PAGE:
As part of the Artemis program, NASA is preparing to test the integrated systems that will take crew on missions to the Moon, including a powerful new rocket that will launch crew and cargo to lunar orbit. There are many critical moments in a rocket’s journey from the ground to orbit, but perhaps none more so than the moment of ignition from the launch pad. When the Space Launch System, or SLS, rocket engines begin to roar – emitting fire, smoke, and shockwaves – it is critical the entire launch complex is designed to withstand the pressure.
The image above shows a visualization of the exhaust gas flow of SLS taking off from Launch Complex 39B at NASA’s Kennedy Space Center in Florida for the Artemis I mission. Plume contours are colored by temperature. White is high temperature, while red is cooler. Purple outlines highlight the geometric complexity included in the launch pad simulation.
The Launch Ascent and Vehicle Aerodynamics, or LAVA, team at NASA’s Ames Research Center in California’s Silicon Valley, uses these simulations to accurately understand how liquid and gases flowing during launch can cause various kinds of waves.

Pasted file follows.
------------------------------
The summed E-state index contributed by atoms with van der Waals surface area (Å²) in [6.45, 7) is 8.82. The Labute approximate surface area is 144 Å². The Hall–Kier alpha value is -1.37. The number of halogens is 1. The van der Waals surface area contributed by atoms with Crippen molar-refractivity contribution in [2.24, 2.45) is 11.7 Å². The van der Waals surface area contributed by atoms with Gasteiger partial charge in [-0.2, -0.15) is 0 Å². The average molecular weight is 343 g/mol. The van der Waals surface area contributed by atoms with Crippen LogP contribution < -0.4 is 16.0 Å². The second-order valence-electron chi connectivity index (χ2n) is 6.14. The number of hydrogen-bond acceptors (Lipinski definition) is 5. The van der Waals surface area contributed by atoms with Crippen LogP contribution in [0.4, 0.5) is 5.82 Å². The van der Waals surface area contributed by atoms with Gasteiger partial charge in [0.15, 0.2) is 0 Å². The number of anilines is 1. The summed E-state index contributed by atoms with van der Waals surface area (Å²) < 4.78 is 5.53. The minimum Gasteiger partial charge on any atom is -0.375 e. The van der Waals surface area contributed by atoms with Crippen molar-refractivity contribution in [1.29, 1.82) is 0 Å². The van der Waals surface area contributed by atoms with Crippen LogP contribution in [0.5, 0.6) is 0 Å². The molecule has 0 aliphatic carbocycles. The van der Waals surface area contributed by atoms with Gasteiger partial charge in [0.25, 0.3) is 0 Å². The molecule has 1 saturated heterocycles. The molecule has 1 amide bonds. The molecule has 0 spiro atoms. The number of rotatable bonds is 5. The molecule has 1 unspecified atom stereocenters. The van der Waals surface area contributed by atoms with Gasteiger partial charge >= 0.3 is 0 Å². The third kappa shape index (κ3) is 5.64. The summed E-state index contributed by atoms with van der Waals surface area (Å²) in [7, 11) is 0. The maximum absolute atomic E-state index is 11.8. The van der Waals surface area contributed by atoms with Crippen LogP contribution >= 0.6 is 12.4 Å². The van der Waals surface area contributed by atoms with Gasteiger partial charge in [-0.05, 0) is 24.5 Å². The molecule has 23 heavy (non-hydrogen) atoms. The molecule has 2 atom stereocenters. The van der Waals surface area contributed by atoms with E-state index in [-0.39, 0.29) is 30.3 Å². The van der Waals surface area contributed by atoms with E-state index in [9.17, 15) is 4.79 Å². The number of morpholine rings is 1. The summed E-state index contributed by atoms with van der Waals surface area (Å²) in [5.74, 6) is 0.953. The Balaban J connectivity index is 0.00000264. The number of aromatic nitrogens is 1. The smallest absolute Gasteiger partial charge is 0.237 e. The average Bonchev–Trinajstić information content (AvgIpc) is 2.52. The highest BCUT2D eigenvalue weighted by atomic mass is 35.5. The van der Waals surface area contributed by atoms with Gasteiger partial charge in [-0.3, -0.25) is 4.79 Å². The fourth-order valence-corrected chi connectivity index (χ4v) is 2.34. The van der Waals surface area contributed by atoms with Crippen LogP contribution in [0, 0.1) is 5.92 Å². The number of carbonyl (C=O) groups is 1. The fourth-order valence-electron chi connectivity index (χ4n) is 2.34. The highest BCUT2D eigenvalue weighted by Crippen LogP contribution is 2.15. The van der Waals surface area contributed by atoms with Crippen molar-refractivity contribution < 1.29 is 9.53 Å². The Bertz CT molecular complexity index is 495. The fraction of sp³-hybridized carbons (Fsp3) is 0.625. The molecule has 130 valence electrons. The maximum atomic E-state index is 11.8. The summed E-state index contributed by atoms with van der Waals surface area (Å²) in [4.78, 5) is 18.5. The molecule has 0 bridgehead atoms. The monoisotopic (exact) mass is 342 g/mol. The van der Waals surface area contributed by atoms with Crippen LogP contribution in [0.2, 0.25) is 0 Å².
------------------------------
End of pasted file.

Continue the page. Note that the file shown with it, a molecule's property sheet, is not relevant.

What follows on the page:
The first waves are created when a rocket engine rapidly ignites. This generates a short series of overpressure waves. After that, the turbulent plumes of exhaust generate longer-duration acoustic noise that persists as the spacecraft ascends.
Both the overpressure and acoustic pressure waves travel directly up through the mobile launcher’s exhaust hole and through the flame trench below the mobile launcher. Once the pressure waves have cleared the mobile launcher, they continue moving up and alongside the rocket towards its payload – putting both at risk.
To counter these overpressure and acoustic pressure waves, a water-based suppression system dumps more than 400,000 gallons of water per minute onto key locations at the launch site. This is needed to protect the Orion spacecraft and its crew and payloads from the powerful pressure waves created during launch atop SLS. It also creates an extremely complex and dynamic environment.
To replicate a launch environment digitally, the rocket as well as the gas, liquid, and shockwaves it creates and the water dumped through suppression systems must also be simulated. LAVA can accurately test out all these systems virtually to help ensure when launch day arrives, everything goes smoothly.
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